A day after many of them either boycotted polls or cast NOTA votes at the Assembly elections, a group of account holders of Punjab and Maharashtra Cooperative (PMC) Bank on Tuesday (October 22) staged a protest at Mumbai’s Azad Garden demanding the government to either revive or merge the bank.
Protesters held placards with slogans like “Black Diwali for PMC account holders”, urging the government not to punish the bank’s account holders for the mistakes of others. The protest comes almost a month after the Reserve Bank of India announced a temporary closure of PMC Bank and imposed restrictions on withdrawals.
The bank’s closure has also triggered as many as five stress-related deaths, with the latest being reported on Sunday (October 20). Bharati Sardarangani, 73, a resident of Mulund Colony and mother of a PMC depositor died of cardiac arrest after undergoing extreme anxiety and stress, according to reports.
According to reports, Sardarangani for the past many days was worried for her daughter and son-in-law who had deposits of almost ₹2.5 crore in the bank.
“She did not suffer from any ailment, so this instantaneous cardiac arrest that killed her was most likely precipitated by the bank collapse. My wife Hema would share her worries with her over the phone, and we suspect my mother-in-law took this hard,” Times of India quoted Sardarangani’s son-in-law Chandan Chotrani as saying.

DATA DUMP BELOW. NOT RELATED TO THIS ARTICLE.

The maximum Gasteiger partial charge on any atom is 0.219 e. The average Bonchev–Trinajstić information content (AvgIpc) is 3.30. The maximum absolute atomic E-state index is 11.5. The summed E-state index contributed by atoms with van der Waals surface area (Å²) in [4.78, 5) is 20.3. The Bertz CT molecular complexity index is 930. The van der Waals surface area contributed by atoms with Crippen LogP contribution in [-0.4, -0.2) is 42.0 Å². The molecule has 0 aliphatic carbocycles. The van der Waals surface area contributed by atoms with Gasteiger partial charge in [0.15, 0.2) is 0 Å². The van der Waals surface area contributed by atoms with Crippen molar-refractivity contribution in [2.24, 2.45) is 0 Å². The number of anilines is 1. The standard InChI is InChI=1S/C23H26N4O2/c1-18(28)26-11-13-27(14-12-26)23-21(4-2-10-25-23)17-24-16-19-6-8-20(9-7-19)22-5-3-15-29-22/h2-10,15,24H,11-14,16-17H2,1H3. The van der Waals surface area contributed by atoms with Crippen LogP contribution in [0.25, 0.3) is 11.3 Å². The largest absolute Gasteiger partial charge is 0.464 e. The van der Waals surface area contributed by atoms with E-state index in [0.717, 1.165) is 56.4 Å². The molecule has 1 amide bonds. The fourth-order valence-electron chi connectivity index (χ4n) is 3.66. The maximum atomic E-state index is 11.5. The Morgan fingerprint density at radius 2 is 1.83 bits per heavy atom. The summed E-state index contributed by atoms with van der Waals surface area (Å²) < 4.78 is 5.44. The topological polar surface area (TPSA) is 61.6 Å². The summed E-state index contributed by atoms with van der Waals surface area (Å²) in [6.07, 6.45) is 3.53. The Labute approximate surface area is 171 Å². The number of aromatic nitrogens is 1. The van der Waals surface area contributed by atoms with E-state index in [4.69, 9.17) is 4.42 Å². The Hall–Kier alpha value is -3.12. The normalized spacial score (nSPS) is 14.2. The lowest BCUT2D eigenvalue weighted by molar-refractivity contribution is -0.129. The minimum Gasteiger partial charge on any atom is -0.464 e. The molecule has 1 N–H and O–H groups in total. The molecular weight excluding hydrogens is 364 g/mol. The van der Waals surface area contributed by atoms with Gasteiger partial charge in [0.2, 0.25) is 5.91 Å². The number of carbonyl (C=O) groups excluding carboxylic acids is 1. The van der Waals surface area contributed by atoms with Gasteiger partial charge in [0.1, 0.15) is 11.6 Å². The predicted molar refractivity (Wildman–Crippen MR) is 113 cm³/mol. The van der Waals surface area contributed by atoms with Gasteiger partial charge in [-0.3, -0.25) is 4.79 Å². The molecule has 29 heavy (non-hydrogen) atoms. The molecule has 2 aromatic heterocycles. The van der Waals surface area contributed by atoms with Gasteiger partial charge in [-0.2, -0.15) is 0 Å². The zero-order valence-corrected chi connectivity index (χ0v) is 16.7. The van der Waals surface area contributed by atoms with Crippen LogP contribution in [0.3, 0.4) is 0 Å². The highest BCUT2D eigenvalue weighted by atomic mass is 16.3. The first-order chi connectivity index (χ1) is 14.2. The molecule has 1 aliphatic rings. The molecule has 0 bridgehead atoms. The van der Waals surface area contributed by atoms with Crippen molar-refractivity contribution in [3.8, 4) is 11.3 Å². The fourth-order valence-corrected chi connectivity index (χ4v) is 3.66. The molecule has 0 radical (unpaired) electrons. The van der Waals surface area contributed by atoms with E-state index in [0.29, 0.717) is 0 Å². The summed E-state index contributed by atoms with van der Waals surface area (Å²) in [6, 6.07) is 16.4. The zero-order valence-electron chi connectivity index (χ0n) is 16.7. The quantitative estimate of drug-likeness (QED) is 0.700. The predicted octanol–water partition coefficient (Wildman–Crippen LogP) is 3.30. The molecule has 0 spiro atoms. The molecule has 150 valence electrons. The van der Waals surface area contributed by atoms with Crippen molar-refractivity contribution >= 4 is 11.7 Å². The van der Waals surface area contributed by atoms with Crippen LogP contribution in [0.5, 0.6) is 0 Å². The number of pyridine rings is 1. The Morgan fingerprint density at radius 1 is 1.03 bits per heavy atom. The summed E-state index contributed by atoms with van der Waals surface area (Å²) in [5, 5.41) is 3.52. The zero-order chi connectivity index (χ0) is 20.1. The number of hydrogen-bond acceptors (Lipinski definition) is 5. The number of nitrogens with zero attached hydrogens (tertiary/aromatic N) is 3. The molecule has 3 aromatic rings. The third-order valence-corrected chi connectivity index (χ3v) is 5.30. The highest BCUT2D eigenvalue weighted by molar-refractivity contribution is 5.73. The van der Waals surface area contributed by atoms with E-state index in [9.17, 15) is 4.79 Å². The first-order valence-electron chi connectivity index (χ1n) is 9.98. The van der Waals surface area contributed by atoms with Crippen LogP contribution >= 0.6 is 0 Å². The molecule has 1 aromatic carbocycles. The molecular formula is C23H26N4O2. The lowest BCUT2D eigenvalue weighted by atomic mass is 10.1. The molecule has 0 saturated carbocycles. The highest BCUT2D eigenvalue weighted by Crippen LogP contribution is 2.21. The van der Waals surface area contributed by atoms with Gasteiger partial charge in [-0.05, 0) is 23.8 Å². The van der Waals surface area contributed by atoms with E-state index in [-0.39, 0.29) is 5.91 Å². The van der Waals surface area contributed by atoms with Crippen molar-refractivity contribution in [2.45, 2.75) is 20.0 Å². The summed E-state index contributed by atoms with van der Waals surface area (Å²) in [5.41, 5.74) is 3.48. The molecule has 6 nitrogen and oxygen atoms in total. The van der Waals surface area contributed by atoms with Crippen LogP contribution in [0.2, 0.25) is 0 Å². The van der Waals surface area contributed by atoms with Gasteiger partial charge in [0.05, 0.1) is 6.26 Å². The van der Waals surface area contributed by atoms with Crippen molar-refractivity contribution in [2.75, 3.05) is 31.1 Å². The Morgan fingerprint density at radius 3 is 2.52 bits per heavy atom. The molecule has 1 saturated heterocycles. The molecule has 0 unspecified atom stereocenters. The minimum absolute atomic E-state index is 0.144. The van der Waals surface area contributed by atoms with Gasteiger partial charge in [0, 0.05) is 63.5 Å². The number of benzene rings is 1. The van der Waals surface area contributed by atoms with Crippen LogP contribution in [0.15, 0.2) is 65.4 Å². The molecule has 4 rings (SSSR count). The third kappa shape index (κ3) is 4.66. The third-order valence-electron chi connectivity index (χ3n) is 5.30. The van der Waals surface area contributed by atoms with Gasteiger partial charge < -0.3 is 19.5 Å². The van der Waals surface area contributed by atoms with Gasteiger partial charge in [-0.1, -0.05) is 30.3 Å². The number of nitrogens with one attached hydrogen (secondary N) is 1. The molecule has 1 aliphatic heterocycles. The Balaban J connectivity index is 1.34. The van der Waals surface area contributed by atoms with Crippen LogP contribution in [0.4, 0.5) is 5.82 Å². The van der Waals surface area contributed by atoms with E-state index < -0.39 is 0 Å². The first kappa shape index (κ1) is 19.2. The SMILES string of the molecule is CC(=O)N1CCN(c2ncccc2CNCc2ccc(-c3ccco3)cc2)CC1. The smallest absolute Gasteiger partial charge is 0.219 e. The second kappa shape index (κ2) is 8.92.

Chotrani runs an import business. Sardarangani’s death is the third-most in Mulund Colony.
Peeved over the string of deaths, PMC depositors on Monday boycotted the state Assembly elections in large numbers, while some visited their booths only to press the NOTA button.
Various reports said the depositors’ action was a way to draw the government’s attention towards their problem and register their protest against politicians who so far have been turning a deaf ear to their complaints.
“I voted for NOTA today as I don’t want my vote to be wasted. It’s been a month since the crisis but no politician came out to support us. Why do we vote for them?” Mumbai Mirror quoted Manjula Kotiyan, a depositor as saying.
A majority of voters who boycotted the elections were from Mulund Colony, dominated by the Sindhi and Sikh communities. The colony, according to a TOI report has almost 20,000 depositors.
“These politicians did not bother to visit our homes and enquire about our wellbeing. The ₹ 40,000 withdrawal was a pittance as we have huge medical costs,” TOI quoted Lalchand Nanwani, a 70-year-old resident of the colony as saying.
“When there is any auto or bus fare hike, there is dharna by political parties on the roads. What about our bank crisis? Why didn’t any party come forward with a dharna here?” another resident Jayant Khatri told TOI.
Among those who boycotted the polls were the family members of people who succumbed to stress-related deaths.